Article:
The Baymeadows bikini bar saga continues.
Months after a federal judge ruled the city’s dancing entertainment laws were unconstitutionally broad, the issue was back in federal court Wednesday.
Albanese Enterprises, the company seeking to open the alcohol-selling adult establishment, wanted the court to force the city to issue permits to start renovations to the former Burger King at 8669 Baymeadows Road.
The latest issue between the two sides arose months after U.S. District Judge Marcia Morales Howard ruled the city’s laws regulating dancing establishments were unconstitutionally broad under the First Amendment and rendered them unenforceable.
A temporary stay was issued until mid-March while Morales’ ruling went to the appellate court, with Albanese Enterprises signing off, thinking it wouldn’t hurt the pursuit of obtaining the building permits filed months earlier.
But, days after that stay was issued, the city denied the company’s application, saying Albanese Enterprises first needed zoning exceptions the city had denied before Morales’ ruling.
Since then, the city changed its laws about dancing establishments, closing loopholes. The Albanese Enterprises pursuit still fell under the old rules, though.
Furthermore, in March the city “discovered” a church was leasing space within an industrial business park in the vicinity of the proposed bikini bar, according to the company’s motion. The city responded it didn’t know because Albanese Enterprises’ survey didn’t disclose it.
The city contends the church would render the issue moot — alcohol sales and the dancing establishment couldn’t be in the direct area. In its written response, the city said Morales’ order enjoined enforcement of the old dancing regulations and not the entire zoning code.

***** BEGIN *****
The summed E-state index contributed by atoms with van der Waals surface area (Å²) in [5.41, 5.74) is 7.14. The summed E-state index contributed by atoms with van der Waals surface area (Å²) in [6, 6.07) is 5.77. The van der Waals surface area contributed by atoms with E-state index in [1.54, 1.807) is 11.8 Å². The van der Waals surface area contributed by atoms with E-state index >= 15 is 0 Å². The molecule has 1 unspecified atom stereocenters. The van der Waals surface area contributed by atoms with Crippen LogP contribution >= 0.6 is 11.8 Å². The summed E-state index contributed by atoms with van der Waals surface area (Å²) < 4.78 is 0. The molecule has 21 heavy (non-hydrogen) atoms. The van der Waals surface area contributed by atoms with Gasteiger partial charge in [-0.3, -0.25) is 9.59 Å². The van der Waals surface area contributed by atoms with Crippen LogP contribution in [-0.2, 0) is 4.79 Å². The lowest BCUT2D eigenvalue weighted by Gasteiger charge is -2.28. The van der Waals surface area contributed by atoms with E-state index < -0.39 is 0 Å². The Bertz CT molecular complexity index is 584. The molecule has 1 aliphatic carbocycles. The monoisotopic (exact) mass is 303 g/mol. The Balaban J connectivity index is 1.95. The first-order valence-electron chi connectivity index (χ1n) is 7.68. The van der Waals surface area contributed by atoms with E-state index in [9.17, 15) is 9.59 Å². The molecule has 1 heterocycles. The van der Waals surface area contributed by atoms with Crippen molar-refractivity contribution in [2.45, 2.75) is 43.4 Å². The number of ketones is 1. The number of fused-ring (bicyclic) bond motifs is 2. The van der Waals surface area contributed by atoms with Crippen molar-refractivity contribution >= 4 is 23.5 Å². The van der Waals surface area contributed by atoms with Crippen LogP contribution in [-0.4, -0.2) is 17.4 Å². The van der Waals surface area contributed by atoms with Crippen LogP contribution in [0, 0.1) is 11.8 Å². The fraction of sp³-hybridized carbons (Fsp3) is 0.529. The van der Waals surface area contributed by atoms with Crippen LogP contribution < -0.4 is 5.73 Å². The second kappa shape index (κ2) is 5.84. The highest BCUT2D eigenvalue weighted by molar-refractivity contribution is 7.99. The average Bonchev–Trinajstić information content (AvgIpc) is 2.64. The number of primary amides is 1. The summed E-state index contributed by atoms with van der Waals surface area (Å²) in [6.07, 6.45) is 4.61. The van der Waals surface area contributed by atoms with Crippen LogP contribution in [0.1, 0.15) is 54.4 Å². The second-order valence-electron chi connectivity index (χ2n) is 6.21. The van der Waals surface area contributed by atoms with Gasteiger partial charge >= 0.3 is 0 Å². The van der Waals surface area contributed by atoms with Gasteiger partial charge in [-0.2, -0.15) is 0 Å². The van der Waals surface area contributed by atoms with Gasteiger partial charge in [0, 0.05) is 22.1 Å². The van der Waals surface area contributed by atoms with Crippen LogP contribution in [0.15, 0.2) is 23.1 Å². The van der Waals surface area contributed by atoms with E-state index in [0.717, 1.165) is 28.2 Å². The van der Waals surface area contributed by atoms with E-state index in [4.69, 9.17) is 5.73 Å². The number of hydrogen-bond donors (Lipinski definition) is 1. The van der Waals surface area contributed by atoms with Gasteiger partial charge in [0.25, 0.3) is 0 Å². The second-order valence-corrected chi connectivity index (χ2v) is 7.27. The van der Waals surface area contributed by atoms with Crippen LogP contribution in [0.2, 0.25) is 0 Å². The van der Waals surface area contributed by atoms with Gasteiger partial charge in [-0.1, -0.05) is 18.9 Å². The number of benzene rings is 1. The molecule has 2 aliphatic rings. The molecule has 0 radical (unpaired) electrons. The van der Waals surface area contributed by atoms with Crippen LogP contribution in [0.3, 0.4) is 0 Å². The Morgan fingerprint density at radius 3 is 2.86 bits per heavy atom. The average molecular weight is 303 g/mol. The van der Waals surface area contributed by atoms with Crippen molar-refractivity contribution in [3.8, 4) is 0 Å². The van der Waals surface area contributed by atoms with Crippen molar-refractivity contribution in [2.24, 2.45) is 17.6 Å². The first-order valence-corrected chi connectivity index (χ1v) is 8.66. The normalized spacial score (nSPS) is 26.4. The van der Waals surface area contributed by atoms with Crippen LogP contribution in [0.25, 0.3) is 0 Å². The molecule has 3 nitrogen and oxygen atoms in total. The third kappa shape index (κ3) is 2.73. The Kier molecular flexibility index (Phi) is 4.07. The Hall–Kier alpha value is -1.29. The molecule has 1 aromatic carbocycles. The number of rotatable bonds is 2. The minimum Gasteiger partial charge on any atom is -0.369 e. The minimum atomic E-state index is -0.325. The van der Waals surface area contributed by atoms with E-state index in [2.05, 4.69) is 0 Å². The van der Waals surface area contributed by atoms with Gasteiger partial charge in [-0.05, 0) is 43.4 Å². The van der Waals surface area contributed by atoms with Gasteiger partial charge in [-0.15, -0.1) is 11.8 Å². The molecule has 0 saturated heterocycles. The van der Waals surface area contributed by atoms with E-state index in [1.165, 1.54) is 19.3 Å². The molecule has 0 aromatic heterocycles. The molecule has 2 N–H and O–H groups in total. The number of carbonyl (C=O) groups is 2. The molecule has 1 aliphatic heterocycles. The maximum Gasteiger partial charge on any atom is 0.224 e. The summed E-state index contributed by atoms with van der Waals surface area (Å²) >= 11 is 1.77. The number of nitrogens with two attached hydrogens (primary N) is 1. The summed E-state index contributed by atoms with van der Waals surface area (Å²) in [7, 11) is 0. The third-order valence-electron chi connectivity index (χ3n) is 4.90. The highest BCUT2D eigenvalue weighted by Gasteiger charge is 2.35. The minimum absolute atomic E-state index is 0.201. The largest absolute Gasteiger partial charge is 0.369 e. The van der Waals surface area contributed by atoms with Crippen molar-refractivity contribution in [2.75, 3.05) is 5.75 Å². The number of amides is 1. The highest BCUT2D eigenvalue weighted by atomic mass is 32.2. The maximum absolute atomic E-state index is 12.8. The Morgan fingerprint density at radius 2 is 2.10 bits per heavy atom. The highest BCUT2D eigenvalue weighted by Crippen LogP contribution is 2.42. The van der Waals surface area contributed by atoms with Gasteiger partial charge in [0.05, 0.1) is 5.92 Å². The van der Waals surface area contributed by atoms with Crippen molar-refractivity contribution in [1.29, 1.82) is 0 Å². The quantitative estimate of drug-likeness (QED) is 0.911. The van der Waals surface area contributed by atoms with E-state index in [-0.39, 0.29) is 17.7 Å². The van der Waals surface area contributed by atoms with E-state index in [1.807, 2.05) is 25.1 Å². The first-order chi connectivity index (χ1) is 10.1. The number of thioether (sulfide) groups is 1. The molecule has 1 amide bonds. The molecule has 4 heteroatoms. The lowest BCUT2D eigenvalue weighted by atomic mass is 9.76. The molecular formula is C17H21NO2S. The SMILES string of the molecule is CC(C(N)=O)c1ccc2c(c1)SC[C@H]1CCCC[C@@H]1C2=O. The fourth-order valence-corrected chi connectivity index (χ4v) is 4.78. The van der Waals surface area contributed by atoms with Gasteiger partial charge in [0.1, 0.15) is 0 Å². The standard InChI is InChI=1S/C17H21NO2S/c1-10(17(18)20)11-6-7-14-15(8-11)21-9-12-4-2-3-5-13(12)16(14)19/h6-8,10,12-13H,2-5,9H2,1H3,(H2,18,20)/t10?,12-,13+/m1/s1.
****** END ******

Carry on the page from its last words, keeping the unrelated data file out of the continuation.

The law also doesn’t allow alcohol sold within 500 feet of churches.
One problem: The application for the renovations was denied before the church was discovered. That means the city denied the request based on something other than the church issue.
In the written response to the city, Albanese Enterprises calls the city’s response “outrageous.”
Morales said Albanese’s request to make the city issue the permits wasn’t in the right legal posture to force the city to issue a permit. Instead, it morphed into the city now having to show it is not in contempt for disregarding Morales’ earlier ruling.
That will be heard in a future hearing, but the possibility remains the issue could be settled outside of court.
To allow for proper time for the next hearing, the city extended the company’s zoning exception to serve alcohol it initially received last August. Without being able to put that exception to use — because it didn’t have the other needed permits — Albanese Enterprises faced losing it after a year. It will now expire Aug. 15, 2015.
While there were no permits issued Wednesday, the company’s attorney was OK with the most recent outcome in the ongoing legal wrangling.
“Every time we have been before this court, the court has ruled for us,” said Karl Sanders, representing Albanese Enterprises. “We just want the city to issue us a permit.”